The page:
Where to Go Next: Champasak, Laos

  • Vat Phou, a temple complex of Angkor-era ruins, is Champasak's most notable historical site.

    Vat Phou, a temple complex of Angkor-era ruins, is Champasak's most notable historical site.

  • The La Folie Lodge, a French-run property on the nearby Dong Daeng Island.

    The La Folie Lodge, a French-run property on the nearby Dong Daeng Island.

  • A suspension bridge in the Dong Hua Sao National Protected Area.

    A suspension bridge in the Dong Hua Sao National Protected Area.

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Despite its myriad attractions, Champasak’s relative isolation has kept it off the beaten track. The province is closer to Phnom Penh than Vientiane, and until a few years ago, getting here required several plane changes or a lengthy overland journey. Backpackers have been trickling in for years, thanks to cheap accommodation and the sleepy pace of life.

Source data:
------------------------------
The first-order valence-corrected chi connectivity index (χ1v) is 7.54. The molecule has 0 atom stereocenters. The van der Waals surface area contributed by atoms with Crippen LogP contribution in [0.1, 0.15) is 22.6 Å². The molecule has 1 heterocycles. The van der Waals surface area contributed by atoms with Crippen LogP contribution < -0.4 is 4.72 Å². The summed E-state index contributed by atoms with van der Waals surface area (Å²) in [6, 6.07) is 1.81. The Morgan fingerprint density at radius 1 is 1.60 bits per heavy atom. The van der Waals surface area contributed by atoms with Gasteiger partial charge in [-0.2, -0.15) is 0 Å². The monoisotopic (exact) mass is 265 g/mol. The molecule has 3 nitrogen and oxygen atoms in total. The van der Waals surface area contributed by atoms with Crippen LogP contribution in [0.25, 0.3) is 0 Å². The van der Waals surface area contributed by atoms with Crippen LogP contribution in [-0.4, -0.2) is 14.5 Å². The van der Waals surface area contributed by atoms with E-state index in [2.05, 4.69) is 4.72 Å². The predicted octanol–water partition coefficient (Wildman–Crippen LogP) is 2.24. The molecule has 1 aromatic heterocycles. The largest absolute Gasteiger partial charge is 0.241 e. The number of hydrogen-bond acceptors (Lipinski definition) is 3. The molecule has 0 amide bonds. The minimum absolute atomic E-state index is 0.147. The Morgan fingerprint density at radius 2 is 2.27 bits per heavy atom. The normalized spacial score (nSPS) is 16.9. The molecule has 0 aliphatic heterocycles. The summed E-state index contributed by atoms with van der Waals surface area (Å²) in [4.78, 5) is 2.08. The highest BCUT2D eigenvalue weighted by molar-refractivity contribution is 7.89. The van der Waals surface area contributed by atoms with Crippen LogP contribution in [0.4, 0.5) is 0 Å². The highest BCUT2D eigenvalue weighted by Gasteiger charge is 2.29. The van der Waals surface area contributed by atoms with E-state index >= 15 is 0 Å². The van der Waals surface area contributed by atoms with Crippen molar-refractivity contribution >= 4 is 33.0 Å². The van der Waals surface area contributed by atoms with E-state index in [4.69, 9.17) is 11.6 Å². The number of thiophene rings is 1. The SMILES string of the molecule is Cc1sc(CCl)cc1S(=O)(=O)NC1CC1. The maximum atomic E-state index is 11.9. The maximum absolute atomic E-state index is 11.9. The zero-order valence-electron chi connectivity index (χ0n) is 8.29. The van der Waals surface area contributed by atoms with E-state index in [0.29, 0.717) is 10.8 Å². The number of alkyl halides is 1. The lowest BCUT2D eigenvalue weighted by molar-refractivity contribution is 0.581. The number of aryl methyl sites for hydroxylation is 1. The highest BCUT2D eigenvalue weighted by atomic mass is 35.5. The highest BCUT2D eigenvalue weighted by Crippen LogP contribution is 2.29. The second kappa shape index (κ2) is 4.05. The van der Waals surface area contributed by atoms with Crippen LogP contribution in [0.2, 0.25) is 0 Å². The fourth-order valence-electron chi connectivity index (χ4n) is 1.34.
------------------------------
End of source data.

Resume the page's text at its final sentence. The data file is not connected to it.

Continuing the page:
Places of note: Champasak’s most important historical site is Vat Phou, a temple complex of Angkor-era ruins which was a major pilgrimage site during the Khmer Empire. For some adventure, explore the Dong Hua Sao National Protected Area’s trekking route. The trail passes through farmland and coffee plantations before reaching the first of a series of steel zip lines suspended across a deep gorge. There are several restaurants to choose from in Champasak, but the Nakorn Cafe and Restaurant and ChampasakWithLove stand out with views of the serene Mekong River, which guests can quietly enjoy over a fine selection of Asian dishes. Spend the night at the Inthira Champasak, where rooms are clustered around a wood-decked courtyard, or at the La Folie Lodge, a French-run property on the nearby Dong Daeng Island.

How to get there: Lao Airlines flies daily between Vientiane and Pakse, from where it is an hour’s drive to Champasak town.

When to go: Visit during the dry season, between November and April.

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